September 25, 2016 Cleveland Browns running back Duke Johnson (29) runs with the football and Miami Dolphins cornerback Byron Maxwell (41) gets ready to block him during the first quarter in a game between the Miami Dolphins and the Cleveland Browns at Hard Rock Stadium in Miami Gardens, Fl (Photo by JCS/Icon Sportswire)
Miami Dolphins

Benching Byron Maxwell is not the answer for Dolphins

(Photo by JCS/Icon Sportswire)

The public often judges NFL head coaches based on how well they can manage the X’s and O’s, but coaching goes far beyond designing schemes.

At its core, coaching is about managing people — Miami Dolphins head coach Adam Gase may be a “genius” on the chalk board, but he still has quite a bit of work to do in the managing people department.

Prior to last Thursday’s game against the Cincinnati Bengals, Gase benched Dolphins’ No. 1 cornerback Byron Maxwell in favor of 24-year-old Tony Lippet, who had never started an NFL game prior to last week.

His first start didn’t exactly go very well.

Bengals’ top receiver A.J. Green, who Lippet covered most of the night, went off for 10 catches, 173 yards and a touchdown.

Now, that’s not exactly as bad as what Julio Jones did to the Panthers, but the Dolphins secondary is clearly in disarray, and benching the unit’s best player on paper is not the solution.

Maxwell clearly isn’t the same corner that he was three years ago, when he was apart of the “Legion of Boom” in Seattle. Actually, according to Pro Football Focus, Maxwell’s decline began during his final year with the Seahawks in 2014. He had two interceptions and 13 pass defenses that season, but also allowed 1.38 yards per cover snap, which ranked 50th out of 72 eligible cornerbacks.

Last season in Philadelphia, all of Maxwell’s inefficiencies were revealed due to the fact Richard Sherman, Kam Chancellor and Earl Thomas weren’t there to bail him out.

However, Miami was so desperate to improve its secondary that the team flip flopped first-round draft picks with Philadelphia to get their hands on Maxwell. Even at the time of the deal, Miami buying into a bounce back for Maxwell was viewed as very risky.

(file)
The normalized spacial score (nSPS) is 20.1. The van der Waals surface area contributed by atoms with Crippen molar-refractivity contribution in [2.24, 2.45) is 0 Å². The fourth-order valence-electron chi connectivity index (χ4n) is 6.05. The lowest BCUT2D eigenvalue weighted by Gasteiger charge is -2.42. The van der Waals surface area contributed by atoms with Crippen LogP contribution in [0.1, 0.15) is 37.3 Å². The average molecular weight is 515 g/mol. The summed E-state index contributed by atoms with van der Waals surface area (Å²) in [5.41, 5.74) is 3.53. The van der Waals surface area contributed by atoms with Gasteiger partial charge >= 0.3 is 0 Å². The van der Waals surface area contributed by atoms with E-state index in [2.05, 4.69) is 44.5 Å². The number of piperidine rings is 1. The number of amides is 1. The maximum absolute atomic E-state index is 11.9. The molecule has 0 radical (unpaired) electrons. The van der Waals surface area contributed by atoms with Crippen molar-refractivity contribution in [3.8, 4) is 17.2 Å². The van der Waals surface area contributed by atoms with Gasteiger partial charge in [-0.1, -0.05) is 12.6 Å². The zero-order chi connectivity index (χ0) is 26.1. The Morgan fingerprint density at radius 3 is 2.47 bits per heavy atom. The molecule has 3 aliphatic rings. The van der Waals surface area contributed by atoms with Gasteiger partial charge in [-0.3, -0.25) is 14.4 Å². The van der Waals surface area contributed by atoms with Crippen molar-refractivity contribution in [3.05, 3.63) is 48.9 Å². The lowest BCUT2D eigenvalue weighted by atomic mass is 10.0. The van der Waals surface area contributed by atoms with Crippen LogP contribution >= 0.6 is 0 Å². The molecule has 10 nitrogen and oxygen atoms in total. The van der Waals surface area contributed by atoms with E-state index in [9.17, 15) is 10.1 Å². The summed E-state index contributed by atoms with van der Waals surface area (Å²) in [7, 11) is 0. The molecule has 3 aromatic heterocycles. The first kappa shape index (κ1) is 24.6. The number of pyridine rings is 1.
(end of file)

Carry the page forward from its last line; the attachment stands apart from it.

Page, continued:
Although it wasn’t Gase who ultimately made the deal to bring Maxwell to Miami, it’s a move he has to live with being head coach. And even if Maxwell is playing poorly, benching him does nobody any favors and could damage his relationship with the team.

It would be different if the Dolphins had a high-rising rookie cornerback on the bench. Miami does have second-rounder Xavien Howard, but he’s had his fair share of problems and is also already in the starting lineup. As poorly as Maxwell has played, there are no better options for the Dolphins this season.

From an outside’s perspective, it appears as though Gase believes by benching one of the bigger names on his defense, he’s sending a message to his team to play better.

This is one of the biggest myths in coaching. E

very player reacts differently, but generally, players aren’t all the sudden going to play better because they think they might get benched. These are professional athletes; they should already be playing hard because it’s their jobs.

If anything, it could make the entire team play passive because any major mistake will result in a benching. Playing not to lose doesn’t yield too many victories in the National Football League.

Regardless of which of the two reasons above is the main one for benching Maxwell, neither holds much water. Just as fellow Today’s Pigskin columnist Andrew Garda argued when discussing the possibly of a Ryan Tannehill benching, nothing can be gained from removing him for an inferior option.

Miami will certainly look for a new No. 1 cornerback this offseason, but in the short term, Gase benching Maxwell accomplishes absolutely nothing.

Benching Byron Maxwell is not the answer for Dolphins

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